It is to a certain extent that Nazi consolidation of power in 1933 was due to the use of terror and violence. However the terror and violence was very limited because the Nazi’s weren’t in a strong enough position to exert terror and violence alone. Nazi propaganda against the communists made most Germans fearful of Communism therefore allowing Nazis to consolidate a bit more power through means of terror.
On the other hand the Nazi party’s policy of legality and the threat of communism are to a large extent the underlining most important factor in explaining how the Nazis were able to destroy political opposition and become dominant and consolidate power in 1933.
Hitler’s consolidation of power was legal in the following ways. As the campaign moved towards its climax, one episode strengthened the Nazi hand. On 27th February, the Reichstag building was set on fire and a Dutch Communist Van der Lubbe was arrested.
At the time it was believed it was a Nazi plot to support the claims of the Communist plot, and thereby to justify Nazi repression.
On the next day, Hindenburg signed, “The Decree for the protection of people and State”. In a few short clauses most civil and political liberties were suspended and the power of central government was strengthened. However, what became disappointing was that Hitler could claim a majority in the new Reichstag only with the help of the 52 seats won by the Nationalists.
It was a political blow and showed that his power wasn’t consolidated yet, but the fact this law was passed gave legal justification for the development of the regime. Despite this constitutional hurdle, Hitler decided to propose to the new Reichstag an Enabling Law that would effectively do away with parliamentary procedure and legislation and which would transfer full powers to the Chancellor and his government for 4 years. In this way, dictatorship would be grounded in legality.
A further problem was that the momentum built up within the lower ranks of the Nazi Party was proving increasingly difficult for Hitler to contain in the regional areas. Members were taking the law into their own hands and this gave the impression of a revolution from below. The Enabling Law was the constitutional foundation stone of the Third Reich. In purely legal terms the Weimar Constitution was not dissolved in 1945, and the Enabling Law provided a legal basis for the dictatorship which evolved from 1933.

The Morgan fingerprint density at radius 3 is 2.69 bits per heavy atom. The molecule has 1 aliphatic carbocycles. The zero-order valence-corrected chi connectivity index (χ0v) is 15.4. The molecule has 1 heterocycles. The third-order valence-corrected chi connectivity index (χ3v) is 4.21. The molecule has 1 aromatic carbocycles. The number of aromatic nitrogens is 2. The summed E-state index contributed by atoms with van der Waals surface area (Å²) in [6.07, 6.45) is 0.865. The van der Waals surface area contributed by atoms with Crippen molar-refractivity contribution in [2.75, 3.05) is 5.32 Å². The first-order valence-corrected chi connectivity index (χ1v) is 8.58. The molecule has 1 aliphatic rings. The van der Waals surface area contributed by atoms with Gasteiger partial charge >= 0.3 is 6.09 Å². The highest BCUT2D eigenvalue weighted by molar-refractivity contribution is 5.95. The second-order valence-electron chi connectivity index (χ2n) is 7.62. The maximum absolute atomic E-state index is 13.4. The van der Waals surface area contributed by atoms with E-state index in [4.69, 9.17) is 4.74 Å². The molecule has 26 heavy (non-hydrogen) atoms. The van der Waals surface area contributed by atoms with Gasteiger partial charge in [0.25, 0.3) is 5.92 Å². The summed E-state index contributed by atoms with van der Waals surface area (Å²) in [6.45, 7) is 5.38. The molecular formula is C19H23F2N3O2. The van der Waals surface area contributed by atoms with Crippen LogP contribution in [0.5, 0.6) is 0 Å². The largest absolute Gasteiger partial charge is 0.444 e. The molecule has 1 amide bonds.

Gleichschaltung could never allow the existence of other political parties. Nazism openly rejected democracy and any concessions to alternative opinions. Instead, it aspired to establish authoritarian rule within a one party state. The regions had a very strong tradition in Germany. This contradicted Nazi ideas to create a fully unified country. Nazi activists had already exploited the climate of February-March 1933 to intimidate opponents and to infiltrate federal governments.
A law of March 1933 dissolved regional parliaments and reformed them with acceptable majorities, allowing the Nazis to dominate regional state governments. In January 1934, regional parliaments were abolished. The governments of all the states were subordinated. Despite all this, the Nazis did employ terror as part of consolidation. They used violence, increasingly without legal restriction. A developing crisis came ahead in April 1934 when it became apparent that President Hindenburg didn’t have much longer to live.
The implications of this were profound as Hitler wanted to assume the presidency without opposition. He certainly didn’t want a contested election, and had no sympathy for those who wanted to restore the monarchy. The support of the army had become the key to survival of Hitlers regime in the short term. Hitler recognized he had to satisfy the conservative forces, and that meant destroying the power of the SA immediately. On 30th June 1934, known as the Night of the Long Knives, Hitler eliminated the SA as a political and military force.
Rohm and the main leaders of the SA were shot by members of the SS, although weapons and transport were provided by the army. There was no resistance of any substance. In addition, various old scores were settled, Schleicher and Strasser were also killed and it was estimated that around 200 people were murdered. This shows how terror firmly implemented Hitlers position at this point. In one bloody action, Hitler overcame the radical left in his own party, and neutralized the conservative right of traditional Germany. By the Summer of 1934, the effects of the purge could clearly be seen.
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